Structures, Beauty, and Barbie: Recent Exhibitions in Dallas

by William Sarradet September 1, 2023

Antonio Lechuga: Structures of Softness at the Oak Cliff Cultural Center, August 5 – September 2, 2023

Antonio Lechuga, "Structures of Softness," Installation view, at the Oak Cliff Cultural Center

Antonio Lechuga, “Structures of Softness,” installation view at the Oak Cliff Cultural Center

Antonio Lechuga, "Structures of Softness," Detail, at the Oak Cliff Cultural Center

Antonio Lechuga, “Structures of Softness” (detail), at the Oak Cliff Cultural Center

Criss-crossed bars, resembling an “X” at the joint, and a four-pointed diamond in the negative space between them are the current motifs in Antonio Lechuga’s work. A similar body of work to what is on view here, titled Fences, was shown as freestanding pieces of lattice, covered in a fleece cobijas (artisan-made Mexican blankets weaved of acrylic and polyester) in a variety of colorful prints. Here, those lattices have been layered over each other to cover two long wall segments of the gallery. What appears to be a bed sits in the center of the space, until closer inspection reveals that it is layered sheets of the cobijas, arranged into a similar size and shape. The question occurs to me: is this a platform for a performance, or does it simply denote that the exhibition space is a bedroom? Lechuga’s fences are questioning what defines, divides, or unifies space.


Jammie Holmes: Make the Revolution Irresistible at the Modern Art Museum of Fort Worth, August 11, 2023 – November 26, 2023

Jammie Holmes, Church in the Wild, 2023 (installation view). Painted wood, shingles, interior acrylic paint, wood paneling, carpet, mid-century modern credenza, books, artificial plants, and color video with sound; 2 minutes, 29 seconds. Overall: 12 × 8 ½ × 11 feet. © Jammie Holmes. Courtesy of the Artist. Photo by Evie Marie Bishop

Jammie Holmes, “Church in the Wild” (installation view), 2023, painted wood, shingles; interior: acrylic paint, wood paneling, carpet, mid-century modern credenza, books, artificial plants, and color video with sound: 2 minutes, 29 seconds. Overall: 12 × 8 ½ × 11 feet. © Jammie Holmes. Courtesy of the Artist. Photo: Evie Marie Bishop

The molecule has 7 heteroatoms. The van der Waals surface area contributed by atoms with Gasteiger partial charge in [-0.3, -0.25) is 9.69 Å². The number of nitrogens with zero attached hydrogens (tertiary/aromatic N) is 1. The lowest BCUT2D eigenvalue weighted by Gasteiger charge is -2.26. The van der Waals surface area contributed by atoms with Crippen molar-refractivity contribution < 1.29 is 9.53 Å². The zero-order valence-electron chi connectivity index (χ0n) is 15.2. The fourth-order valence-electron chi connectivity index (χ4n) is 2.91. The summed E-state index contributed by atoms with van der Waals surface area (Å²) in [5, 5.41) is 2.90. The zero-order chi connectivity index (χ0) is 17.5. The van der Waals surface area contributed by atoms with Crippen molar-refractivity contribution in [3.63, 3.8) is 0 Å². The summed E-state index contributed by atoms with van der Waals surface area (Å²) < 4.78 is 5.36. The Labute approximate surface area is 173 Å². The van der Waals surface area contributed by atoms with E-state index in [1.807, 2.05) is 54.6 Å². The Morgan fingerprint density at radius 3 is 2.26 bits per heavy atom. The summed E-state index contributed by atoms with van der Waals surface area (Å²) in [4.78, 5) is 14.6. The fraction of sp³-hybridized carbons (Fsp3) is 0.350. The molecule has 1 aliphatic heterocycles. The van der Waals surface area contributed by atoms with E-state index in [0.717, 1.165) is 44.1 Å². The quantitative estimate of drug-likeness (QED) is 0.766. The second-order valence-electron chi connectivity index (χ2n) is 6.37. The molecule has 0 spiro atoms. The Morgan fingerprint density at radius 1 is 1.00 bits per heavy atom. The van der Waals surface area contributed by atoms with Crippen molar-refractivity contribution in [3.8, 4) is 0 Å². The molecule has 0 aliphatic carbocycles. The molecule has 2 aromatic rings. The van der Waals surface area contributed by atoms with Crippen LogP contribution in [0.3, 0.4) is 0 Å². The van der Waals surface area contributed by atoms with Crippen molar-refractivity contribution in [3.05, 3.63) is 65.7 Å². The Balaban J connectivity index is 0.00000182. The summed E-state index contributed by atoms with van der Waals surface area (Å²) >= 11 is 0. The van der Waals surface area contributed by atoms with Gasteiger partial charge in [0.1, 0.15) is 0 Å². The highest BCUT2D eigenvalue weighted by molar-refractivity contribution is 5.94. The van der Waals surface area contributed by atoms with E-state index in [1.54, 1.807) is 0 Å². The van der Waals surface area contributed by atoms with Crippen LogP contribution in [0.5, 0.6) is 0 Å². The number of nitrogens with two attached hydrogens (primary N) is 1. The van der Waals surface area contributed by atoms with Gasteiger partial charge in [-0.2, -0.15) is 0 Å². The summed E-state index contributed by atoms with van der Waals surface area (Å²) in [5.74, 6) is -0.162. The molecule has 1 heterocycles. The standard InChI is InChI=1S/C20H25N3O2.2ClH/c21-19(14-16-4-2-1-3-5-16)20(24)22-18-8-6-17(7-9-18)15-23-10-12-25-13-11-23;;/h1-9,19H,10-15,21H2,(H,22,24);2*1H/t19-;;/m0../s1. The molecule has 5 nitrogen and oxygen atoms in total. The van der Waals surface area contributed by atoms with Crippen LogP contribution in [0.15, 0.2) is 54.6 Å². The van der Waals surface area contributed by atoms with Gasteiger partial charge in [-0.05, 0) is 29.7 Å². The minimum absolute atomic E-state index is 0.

This exhibition is some of Jammie Holmes’ freshet work, as the vast majority of the paintings here were made in the current decade. The works are big, and museum curator María Elena Ortiz drew some lofty comparisons to Leonardo da Vinci’s The Last Supper during my visit, a distinction that requires some evidence, I think. The lack of contrast in these works surprised me, as I have become conditioned to expect strong pictorial and chromatic expression in painting. Make the Revolution Irresistible, in comparison, is not a flashy show. Holmes seems intent to root the world in a colorscape between brown and deep green, which asks the viewer to detect edges in subtle differences. There are flourishes here and there, by way of metallic confetti in gold and silver, or a stray pink smudge that attempts to frame a larger composition. A tiny chapel, wooden and painted white, streams fuzzy analog video from an old television in the center of the main gallery, with hardly enough room for two.

Holmes’s short career means that this exhibition, his first in a museum setting, is instructional for a local audience that has watched his career quickly balloon. (Holmes is based in Dallas.) We have been able to see him develop his bodies of work from their gestation. I had the opportunity to visit his studio last summer, and while many giant canvases were present then, I don’t recognize any of them here. Holmes is very busy.

My point is that his compositional acuity has grown in a compact time, and this is a somewhat uncommon opportunity to see a local artist coming into his prime while a museum shows work to his peers. It has been a short decade, but Holmes has been documenting it with vigor.


Adrienne Brown-David: Taken Aback by my Own Beauty: Identity as Rebellion at Pencil on Paper Gallery, July 8 – August 26, 2023

Adrienne Brown-David, "Taken Aback by my Own Beauty #20," 47×80 inches, Oil and Acrylic on Canvas, 2023

Adrienne Brown-David, “Taken Aback by my Own Beauty #20,” 2023, oil and acrylic on canvas, 47 × 80 inches

Adrienne Brown-David, "Taken Aback by my Own Beauty #8," 30×40, Oil and Acrylic on, Canvas, 2023

Adrienne Brown-David, “Taken Aback by my Own Beauty #8,” 2023, oil and acrylic on canvas, 30 × 40 inches

Pencil on Paper has mounted an exhibition of Black portraiture by Adrienne Brown-David, a resident of Missouri. The figures depicted here are friends and mostly family, with an overt tone of intimacy. Two of Brown-David’s four daughters are repeatedly shown, as in a painting where one of them is dressed differently for two different poses. Brown-David is focusing on self-expression of the individual, in an effort to encapsulate the dynamic nature of a family that is still taking shape. The background of each portrait is painted a distinct color after the figure has been completed, giving the work a reactive quality. Solo painting exhibitions of portraiture mean that the viewer may be sneaking a glimpse into intimate relationships, and there is always more of a story to tell than what we can see on the surface.